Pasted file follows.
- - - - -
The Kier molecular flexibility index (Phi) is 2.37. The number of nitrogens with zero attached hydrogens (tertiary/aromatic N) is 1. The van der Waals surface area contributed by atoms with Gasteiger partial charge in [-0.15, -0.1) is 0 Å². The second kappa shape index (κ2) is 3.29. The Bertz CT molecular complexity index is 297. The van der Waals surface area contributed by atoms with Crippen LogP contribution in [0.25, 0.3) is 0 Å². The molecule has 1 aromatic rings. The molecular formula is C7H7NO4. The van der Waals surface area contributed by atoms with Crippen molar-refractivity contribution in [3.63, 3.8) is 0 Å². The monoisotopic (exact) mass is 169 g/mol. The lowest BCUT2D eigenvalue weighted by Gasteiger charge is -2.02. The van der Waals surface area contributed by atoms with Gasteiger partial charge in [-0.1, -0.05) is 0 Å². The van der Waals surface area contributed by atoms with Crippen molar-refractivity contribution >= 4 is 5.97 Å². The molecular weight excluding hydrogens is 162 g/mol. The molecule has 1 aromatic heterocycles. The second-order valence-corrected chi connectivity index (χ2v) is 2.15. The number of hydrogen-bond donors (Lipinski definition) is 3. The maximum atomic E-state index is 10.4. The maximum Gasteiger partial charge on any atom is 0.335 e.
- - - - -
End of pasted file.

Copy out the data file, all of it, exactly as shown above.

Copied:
The Kier molecular flexibility index (Phi) is 2.37. The number of nitrogens with zero attached hydrogens (tertiary/aromatic N) is 1. The van der Waals surface area contributed by atoms with Gasteiger partial charge in [-0.15, -0.1) is 0 Å². The second kappa shape index (κ2) is 3.29. The Bertz CT molecular complexity index is 297. The van der Waals surface area contributed by atoms with Crippen LogP contribution in [0.25, 0.3) is 0 Å². The molecule has 1 aromatic rings. The molecular formula is C7H7NO4. The van der Waals surface area contributed by atoms with Crippen molar-refractivity contribution in [3.63, 3.8) is 0 Å². The monoisotopic (exact) mass is 169 g/mol. The lowest BCUT2D eigenvalue weighted by Gasteiger charge is -2.02. The van der Waals surface area contributed by atoms with Gasteiger partial charge in [-0.1, -0.05) is 0 Å². The van der Waals surface area contributed by atoms with Crippen molar-refractivity contribution >= 4 is 5.97 Å². The molecular weight excluding hydrogens is 162 g/mol. The molecule has 1 aromatic heterocycles. The second-order valence-corrected chi connectivity index (χ2v) is 2.15. The number of hydrogen-bond donors (Lipinski definition) is 3. The maximum atomic E-state index is 10.4. The maximum Gasteiger partial charge on any atom is 0.335 e.